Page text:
By KHRISNA VIRGIL
Deputy Chief Reporter
PRIME Minister Perry Christie yesterday bemoaned Bahamas Power and Light’s inability to provide uninterrupted electricity supply to the island, telling The Tribune he was not only “distressed” by the outages, but that he ordered a probe to uncover the root cause of the most recent island-wide power cut.
Mr Christie suggested that the latest mass disruption had brought the government embarrassment as it took place the day before the opening ceremony of an international civil aviation conference, which began yesterday at the Kendal Isaacs National Gymnasium.
While the prime minister said he was unofficially advised that the incident was the result of “human error,” he insisted that it was too “catastrophic” and “unusual” to let it pass without the “highest investigation”.
Mr Christie’s position regarding BPL’s service inconsistency is in stark contrast to that of his Deputy Prime Minister Philip Brave Davis, who is also minister of works.
In a recent interview, Mr Davis backed the electricity provider saying he has “no regrets” over handing over the day-to-day operations of the former Bahamas Electricity Corporation (BEC) to American company PowerSecure.
He told this newspaper he thinks BPL is “meeting its mandate” and blamed the constant power outages on “aged machines”.
“I am as distressed about this as every Bahamian,” Mr Christie said when he was asked by The Tribune to give Bahamians a word of comfort when it came to the constant outages, which have angered many.
He spoke on the sidelines of the opening ceremony for the ninth International Civil Aviation Organisation Air Services Agreement. Several hundred representatives from around the world are attending the five-day event at the gymnasium.
He continued: “I spent yesterday (Sunday) between church services and public functions talking to all of the persons that I could with respect to the cause of it. I have asked them, I know that they are troubleshooting now to determine. I have been advised that this could be human error and I have a view on that and I am asking them to investigate it to determine what happened and I am too concerned about a Sunday afternoon when people are home.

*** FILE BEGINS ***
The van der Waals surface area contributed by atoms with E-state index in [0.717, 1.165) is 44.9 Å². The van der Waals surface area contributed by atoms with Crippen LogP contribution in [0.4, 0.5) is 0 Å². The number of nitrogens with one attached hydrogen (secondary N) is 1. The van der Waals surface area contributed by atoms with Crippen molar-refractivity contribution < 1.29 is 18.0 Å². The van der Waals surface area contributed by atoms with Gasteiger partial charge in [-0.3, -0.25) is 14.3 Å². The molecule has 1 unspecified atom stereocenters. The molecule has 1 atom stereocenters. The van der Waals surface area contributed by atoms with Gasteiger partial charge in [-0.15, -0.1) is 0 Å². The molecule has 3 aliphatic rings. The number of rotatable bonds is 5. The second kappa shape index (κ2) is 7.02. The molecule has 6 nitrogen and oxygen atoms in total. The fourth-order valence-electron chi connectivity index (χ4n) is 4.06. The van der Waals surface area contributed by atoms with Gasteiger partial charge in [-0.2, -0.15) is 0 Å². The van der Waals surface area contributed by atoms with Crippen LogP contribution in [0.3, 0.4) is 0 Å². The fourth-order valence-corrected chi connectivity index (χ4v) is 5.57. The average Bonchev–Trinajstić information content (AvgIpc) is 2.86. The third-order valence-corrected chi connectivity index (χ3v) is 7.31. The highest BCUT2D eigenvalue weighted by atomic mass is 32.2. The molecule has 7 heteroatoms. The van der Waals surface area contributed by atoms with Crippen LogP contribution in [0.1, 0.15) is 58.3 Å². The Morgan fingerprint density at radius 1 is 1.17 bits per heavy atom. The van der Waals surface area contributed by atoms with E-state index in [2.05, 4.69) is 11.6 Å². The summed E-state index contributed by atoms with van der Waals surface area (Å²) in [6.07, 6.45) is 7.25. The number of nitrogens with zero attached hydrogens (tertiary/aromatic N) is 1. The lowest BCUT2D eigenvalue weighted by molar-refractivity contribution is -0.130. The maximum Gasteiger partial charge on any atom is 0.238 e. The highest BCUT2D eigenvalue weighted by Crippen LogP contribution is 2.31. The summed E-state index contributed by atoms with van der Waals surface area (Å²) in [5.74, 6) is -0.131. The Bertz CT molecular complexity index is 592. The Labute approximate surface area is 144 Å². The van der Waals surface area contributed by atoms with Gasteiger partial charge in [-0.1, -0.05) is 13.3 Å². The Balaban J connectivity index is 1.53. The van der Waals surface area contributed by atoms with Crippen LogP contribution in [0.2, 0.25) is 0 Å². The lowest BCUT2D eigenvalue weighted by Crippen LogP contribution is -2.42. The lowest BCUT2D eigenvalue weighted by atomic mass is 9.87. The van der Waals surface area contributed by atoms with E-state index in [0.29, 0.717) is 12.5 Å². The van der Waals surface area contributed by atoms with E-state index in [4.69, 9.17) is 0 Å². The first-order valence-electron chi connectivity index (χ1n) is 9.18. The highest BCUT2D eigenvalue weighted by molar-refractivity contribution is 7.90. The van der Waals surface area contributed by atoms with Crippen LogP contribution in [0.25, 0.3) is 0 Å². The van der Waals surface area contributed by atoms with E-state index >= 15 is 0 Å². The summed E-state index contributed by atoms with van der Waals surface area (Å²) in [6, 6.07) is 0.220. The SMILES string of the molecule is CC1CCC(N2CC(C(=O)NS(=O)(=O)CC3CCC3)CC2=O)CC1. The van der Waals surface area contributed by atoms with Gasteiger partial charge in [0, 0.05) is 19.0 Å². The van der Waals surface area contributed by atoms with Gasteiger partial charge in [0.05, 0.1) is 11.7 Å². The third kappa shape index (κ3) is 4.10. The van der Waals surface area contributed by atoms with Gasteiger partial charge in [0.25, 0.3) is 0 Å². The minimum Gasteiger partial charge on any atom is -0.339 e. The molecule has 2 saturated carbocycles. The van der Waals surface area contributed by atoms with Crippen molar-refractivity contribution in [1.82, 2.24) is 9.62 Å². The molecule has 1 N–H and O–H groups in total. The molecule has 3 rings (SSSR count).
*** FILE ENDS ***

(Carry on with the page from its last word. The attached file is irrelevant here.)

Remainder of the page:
“When internationally events are taking place at Fort Montagu. Where people of world prominence are in the Bahamas. When Bahamians are home watching sports as they do. But this happened for the second time in a week. That is too catastrophic, too unusual and is deserving of the highest investigation.
“I have been unofficially advised at this point that it’s human error. I want to see what that really means…human error because to me it is just too amazing to have happened twice in a week.”
There have been three blackouts and frequent disruptions in supply for several days. Sunday’s outage followed a weekend of power issues as residents complained of intermittent outages on Friday and Saturday.
Last Thursday, BPL blamed a “damaged underground cable” for blackouts on Tuesday and Wednesday and customers were warned at the time that they might experience “intermittent challenges with their power supply until operations have stabilised.”
When asked about BPL’s challenges last week Mr Davis said: “I have no regrets, because I think BPL is meeting its mandate as we have outlined it.
“The challenge has been we still have the aged engines and we have not been able to address them in the way we had anticipated much earlier. That requires capital. Remembering that BPL is still a Bahamian-owned entity and they look to government for the raising of their capital, therein lies the challenge at the moment. We need to be able to replace the aged engines and that is what is giving us the challenge that we have today.
“I think reliability has been improved. What I say to residents that you would have seen improvements in reliability, you would have seen improvements in the bottom line of your bills since 2012. Take heart from that to realise that we will fulfil the other end of the bargain, that is reliable generation, which will come and replace those engines that are aged.”
At around 2pm on Sunday, New Providence was plagued by a power cut. When The Tribune spoke to President of the Bahamas Electrical Workers Union Paul Maynard around 4.30pm, he indicated that the company “had no idea” what caused the problem.
“All we know right know is that several engines shut down at Baillou Hill (power station) and we are trying to get them back on but these engines are old, there is only so much we can do,” he said.
BPL posted updates about the blackout on its Facebook page.
Around 4pm, the company said BPL said teams were working to restart engines and eventually begin restoring power to customers.
“BPL apologises for the system instability issues today and in the past few days and assures you that every reasonable effort is being made to correct the problems. We will continue to update you on the progress of our restoration effort,” the brief statement said.
Around 7.30pm, BPL said it had started restoring power to some areas as it asked for patience, saying the process would be a slow one.
“Despite some challenges restarting engines, BPL has managed to get several units back up and running and has started to restore power in New Providence,” the company said on Facebook.
“We do advise that given the existing system instability, this will be a slow process as we work to restore power without causing another total system shutdown.”